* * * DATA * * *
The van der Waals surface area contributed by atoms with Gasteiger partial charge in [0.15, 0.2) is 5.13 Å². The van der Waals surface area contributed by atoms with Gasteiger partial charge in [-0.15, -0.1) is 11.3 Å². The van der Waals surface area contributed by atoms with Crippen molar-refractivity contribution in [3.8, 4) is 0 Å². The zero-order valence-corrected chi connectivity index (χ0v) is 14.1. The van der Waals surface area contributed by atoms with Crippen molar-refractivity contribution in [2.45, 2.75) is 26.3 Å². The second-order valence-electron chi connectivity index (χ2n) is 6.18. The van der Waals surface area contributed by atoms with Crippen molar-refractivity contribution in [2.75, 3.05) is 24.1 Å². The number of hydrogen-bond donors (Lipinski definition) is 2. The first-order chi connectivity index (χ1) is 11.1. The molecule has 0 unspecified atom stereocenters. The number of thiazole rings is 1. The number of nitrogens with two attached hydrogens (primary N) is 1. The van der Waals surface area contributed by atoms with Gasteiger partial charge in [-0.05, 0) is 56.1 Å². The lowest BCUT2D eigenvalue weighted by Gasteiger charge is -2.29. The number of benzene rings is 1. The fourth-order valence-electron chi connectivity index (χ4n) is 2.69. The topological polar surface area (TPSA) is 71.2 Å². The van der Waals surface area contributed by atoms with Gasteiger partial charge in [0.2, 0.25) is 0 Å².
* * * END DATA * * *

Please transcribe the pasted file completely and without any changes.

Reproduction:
The van der Waals surface area contributed by atoms with Gasteiger partial charge in [0.15, 0.2) is 5.13 Å². The van der Waals surface area contributed by atoms with Gasteiger partial charge in [-0.15, -0.1) is 11.3 Å². The van der Waals surface area contributed by atoms with Crippen molar-refractivity contribution in [3.8, 4) is 0 Å². The zero-order valence-corrected chi connectivity index (χ0v) is 14.1. The van der Waals surface area contributed by atoms with Crippen molar-refractivity contribution in [2.45, 2.75) is 26.3 Å². The second-order valence-electron chi connectivity index (χ2n) is 6.18. The van der Waals surface area contributed by atoms with Crippen molar-refractivity contribution in [2.75, 3.05) is 24.1 Å². The number of hydrogen-bond donors (Lipinski definition) is 2. The first-order chi connectivity index (χ1) is 11.1. The molecule has 0 unspecified atom stereocenters. The number of thiazole rings is 1. The number of nitrogens with two attached hydrogens (primary N) is 1. The van der Waals surface area contributed by atoms with Gasteiger partial charge in [-0.05, 0) is 56.1 Å². The lowest BCUT2D eigenvalue weighted by Gasteiger charge is -2.29. The number of benzene rings is 1. The fourth-order valence-electron chi connectivity index (χ4n) is 2.69. The topological polar surface area (TPSA) is 71.2 Å². The van der Waals surface area contributed by atoms with Gasteiger partial charge in [0.2, 0.25) is 0 Å².